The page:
5. Johnny World Attempts to Live in Iowa for 30 Days
Back in the days before online poker allowed players to take their game anywhere, the regulars in Johnny "World" Hennigan's high-stakes Las Vegas cash game offered him a six-figure amount to live in the casino-free town of Des Moines, Iowa for a 30-day period, knowing full well that Hennigan's penchant for "action" would make it extremely difficult for him to survive out there. True to form, Hennigan lasted only two days in the Hawkeye state and was forced to pay off the wager.
4. Huck Seed Does a Standing Back Flip
Standing six feet, seven inches tall, you'd think it would be nearly impossible for Huck Seed not only to complete a standing back flip, but to learn the maneuver in only two days' time. Once again, Howard Lederer was Seed's challenger and they settled on a $10,000 wager. Little did Lederer know, Seed's uncle was a former acrobat and taught his nephew the move by hooking him up to a harness suspended over a swimming pool so he could practice. 48 hours later, Seed executed a perfect back flip and emerged $10,000 richer.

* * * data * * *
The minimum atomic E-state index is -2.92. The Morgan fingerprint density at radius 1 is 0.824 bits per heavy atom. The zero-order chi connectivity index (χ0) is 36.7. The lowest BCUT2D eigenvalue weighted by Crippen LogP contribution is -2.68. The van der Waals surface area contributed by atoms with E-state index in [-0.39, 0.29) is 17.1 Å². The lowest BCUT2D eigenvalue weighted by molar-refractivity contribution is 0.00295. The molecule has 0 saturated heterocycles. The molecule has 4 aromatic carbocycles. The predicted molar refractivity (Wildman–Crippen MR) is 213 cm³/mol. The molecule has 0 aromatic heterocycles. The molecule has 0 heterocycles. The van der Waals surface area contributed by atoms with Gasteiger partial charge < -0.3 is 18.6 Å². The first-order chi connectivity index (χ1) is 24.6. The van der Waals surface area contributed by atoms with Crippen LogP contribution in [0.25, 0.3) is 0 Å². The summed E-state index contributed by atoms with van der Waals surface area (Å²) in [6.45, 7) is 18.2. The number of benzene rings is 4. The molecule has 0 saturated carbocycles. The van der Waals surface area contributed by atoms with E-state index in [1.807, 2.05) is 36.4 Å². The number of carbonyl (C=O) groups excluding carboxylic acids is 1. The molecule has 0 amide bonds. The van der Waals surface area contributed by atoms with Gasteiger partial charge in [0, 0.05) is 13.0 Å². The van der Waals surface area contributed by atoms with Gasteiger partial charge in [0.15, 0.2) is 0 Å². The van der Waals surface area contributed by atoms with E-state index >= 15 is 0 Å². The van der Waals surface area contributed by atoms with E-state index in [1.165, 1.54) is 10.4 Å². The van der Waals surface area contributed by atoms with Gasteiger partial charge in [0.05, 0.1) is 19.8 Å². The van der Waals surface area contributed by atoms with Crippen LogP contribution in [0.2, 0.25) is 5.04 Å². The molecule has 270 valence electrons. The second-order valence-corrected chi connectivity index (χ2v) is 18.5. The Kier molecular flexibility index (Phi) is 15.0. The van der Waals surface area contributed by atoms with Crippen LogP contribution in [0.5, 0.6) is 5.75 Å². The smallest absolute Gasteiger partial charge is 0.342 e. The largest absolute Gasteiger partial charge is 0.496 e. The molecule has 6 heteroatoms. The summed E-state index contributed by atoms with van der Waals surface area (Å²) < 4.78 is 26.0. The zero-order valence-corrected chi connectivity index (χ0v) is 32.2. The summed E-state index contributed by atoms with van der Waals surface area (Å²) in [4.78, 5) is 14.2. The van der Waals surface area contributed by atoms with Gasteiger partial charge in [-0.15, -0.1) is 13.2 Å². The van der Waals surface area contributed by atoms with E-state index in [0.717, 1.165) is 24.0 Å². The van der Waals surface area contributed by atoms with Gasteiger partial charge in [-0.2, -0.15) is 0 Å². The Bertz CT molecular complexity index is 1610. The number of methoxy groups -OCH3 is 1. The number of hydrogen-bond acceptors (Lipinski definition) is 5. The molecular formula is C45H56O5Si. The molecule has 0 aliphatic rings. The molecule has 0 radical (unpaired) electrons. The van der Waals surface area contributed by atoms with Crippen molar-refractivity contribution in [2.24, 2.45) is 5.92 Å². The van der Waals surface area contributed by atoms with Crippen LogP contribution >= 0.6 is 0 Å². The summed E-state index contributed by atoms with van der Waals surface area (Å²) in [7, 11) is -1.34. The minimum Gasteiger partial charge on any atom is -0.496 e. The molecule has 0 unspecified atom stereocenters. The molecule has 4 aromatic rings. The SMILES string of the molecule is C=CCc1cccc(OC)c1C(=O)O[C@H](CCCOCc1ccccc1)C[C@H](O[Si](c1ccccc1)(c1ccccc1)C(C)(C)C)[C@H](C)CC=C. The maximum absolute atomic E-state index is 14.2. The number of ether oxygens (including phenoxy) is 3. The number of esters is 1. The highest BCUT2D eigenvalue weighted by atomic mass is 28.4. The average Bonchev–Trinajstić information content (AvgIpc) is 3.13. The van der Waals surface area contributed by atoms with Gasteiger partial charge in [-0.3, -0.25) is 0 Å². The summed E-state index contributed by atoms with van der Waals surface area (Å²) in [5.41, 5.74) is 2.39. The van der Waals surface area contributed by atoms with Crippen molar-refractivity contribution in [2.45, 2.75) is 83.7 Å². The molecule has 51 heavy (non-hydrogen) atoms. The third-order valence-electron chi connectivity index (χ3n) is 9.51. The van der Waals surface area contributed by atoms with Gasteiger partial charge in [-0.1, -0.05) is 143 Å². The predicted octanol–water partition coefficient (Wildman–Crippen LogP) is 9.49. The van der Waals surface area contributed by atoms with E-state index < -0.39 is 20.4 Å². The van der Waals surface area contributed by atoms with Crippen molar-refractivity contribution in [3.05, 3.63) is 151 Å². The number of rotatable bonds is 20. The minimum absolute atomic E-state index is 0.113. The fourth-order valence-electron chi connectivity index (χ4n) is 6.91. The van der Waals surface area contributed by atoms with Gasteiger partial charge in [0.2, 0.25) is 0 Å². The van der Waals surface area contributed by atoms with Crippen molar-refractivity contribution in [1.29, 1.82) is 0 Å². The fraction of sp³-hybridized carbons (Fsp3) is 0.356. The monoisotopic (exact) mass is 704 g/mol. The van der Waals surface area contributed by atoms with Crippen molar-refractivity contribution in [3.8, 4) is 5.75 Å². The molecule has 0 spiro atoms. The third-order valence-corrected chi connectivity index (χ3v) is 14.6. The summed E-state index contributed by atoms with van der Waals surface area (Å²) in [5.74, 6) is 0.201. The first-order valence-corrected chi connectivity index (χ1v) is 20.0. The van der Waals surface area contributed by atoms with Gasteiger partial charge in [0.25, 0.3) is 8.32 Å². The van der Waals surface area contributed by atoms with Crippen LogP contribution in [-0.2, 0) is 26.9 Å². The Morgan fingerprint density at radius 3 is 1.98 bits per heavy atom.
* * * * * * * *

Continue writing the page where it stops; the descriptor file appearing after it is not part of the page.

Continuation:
3. Jay Kwik Lives in a Bellagio Bathroom for 30 Days
Only last year, high-stakes online cash gamer Andrew "good2cu" Robl challenged his pal Jay Kwik to spend 30 days living in a bathroom at the Bellagio hotel in Las Vegas. Numerous parameters were established, including his access to food, a DVD player, and a strictly limited number of cell phone minutes. A webcam was even mounted outside the bathroom to supervise the wager. Kwik, though, was so successful at bathroom living that Robl bought him out of the wager early, for a reported $40,000.
2. Erick Lindgren Breaks 100 in 100 Degrees… Four Times in One Day